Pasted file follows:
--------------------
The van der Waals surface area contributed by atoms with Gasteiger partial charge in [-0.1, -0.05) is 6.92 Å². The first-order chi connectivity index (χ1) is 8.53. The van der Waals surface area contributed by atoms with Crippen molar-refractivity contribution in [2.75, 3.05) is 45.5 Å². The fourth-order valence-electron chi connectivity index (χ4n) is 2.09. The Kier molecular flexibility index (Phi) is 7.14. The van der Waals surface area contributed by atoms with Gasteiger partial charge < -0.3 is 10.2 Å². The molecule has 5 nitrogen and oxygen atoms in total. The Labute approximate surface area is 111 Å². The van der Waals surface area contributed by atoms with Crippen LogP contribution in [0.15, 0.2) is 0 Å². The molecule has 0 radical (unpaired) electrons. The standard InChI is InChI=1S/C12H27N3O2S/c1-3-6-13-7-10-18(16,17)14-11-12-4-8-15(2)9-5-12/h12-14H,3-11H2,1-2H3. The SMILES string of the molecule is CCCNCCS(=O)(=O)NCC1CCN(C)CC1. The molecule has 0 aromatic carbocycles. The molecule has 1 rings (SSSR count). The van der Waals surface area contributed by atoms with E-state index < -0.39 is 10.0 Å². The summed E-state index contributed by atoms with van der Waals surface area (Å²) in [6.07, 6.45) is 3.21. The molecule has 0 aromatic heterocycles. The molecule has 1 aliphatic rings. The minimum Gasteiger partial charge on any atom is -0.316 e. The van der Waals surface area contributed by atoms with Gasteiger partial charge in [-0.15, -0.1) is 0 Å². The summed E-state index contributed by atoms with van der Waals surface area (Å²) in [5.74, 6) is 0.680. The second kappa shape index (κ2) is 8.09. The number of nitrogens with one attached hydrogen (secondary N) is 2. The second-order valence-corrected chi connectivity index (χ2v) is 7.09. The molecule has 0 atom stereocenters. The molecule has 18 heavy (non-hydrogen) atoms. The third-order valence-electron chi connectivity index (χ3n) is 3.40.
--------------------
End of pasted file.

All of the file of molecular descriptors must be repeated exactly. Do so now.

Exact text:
The van der Waals surface area contributed by atoms with Gasteiger partial charge in [-0.1, -0.05) is 6.92 Å². The first-order chi connectivity index (χ1) is 8.53. The van der Waals surface area contributed by atoms with Crippen molar-refractivity contribution in [2.75, 3.05) is 45.5 Å². The fourth-order valence-electron chi connectivity index (χ4n) is 2.09. The Kier molecular flexibility index (Phi) is 7.14. The van der Waals surface area contributed by atoms with Gasteiger partial charge < -0.3 is 10.2 Å². The molecule has 5 nitrogen and oxygen atoms in total. The Labute approximate surface area is 111 Å². The van der Waals surface area contributed by atoms with Crippen LogP contribution in [0.15, 0.2) is 0 Å². The molecule has 0 radical (unpaired) electrons. The standard InChI is InChI=1S/C12H27N3O2S/c1-3-6-13-7-10-18(16,17)14-11-12-4-8-15(2)9-5-12/h12-14H,3-11H2,1-2H3. The SMILES string of the molecule is CCCNCCS(=O)(=O)NCC1CCN(C)CC1. The molecule has 0 aromatic carbocycles. The molecule has 1 rings (SSSR count). The van der Waals surface area contributed by atoms with E-state index < -0.39 is 10.0 Å². The summed E-state index contributed by atoms with van der Waals surface area (Å²) in [6.07, 6.45) is 3.21. The molecule has 0 aromatic heterocycles. The molecule has 1 aliphatic rings. The minimum Gasteiger partial charge on any atom is -0.316 e. The van der Waals surface area contributed by atoms with Gasteiger partial charge in [-0.15, -0.1) is 0 Å². The summed E-state index contributed by atoms with van der Waals surface area (Å²) in [5.74, 6) is 0.680. The second kappa shape index (κ2) is 8.09. The number of nitrogens with one attached hydrogen (secondary N) is 2. The second-order valence-corrected chi connectivity index (χ2v) is 7.09. The molecule has 0 atom stereocenters. The molecule has 18 heavy (non-hydrogen) atoms. The third-order valence-electron chi connectivity index (χ3n) is 3.40.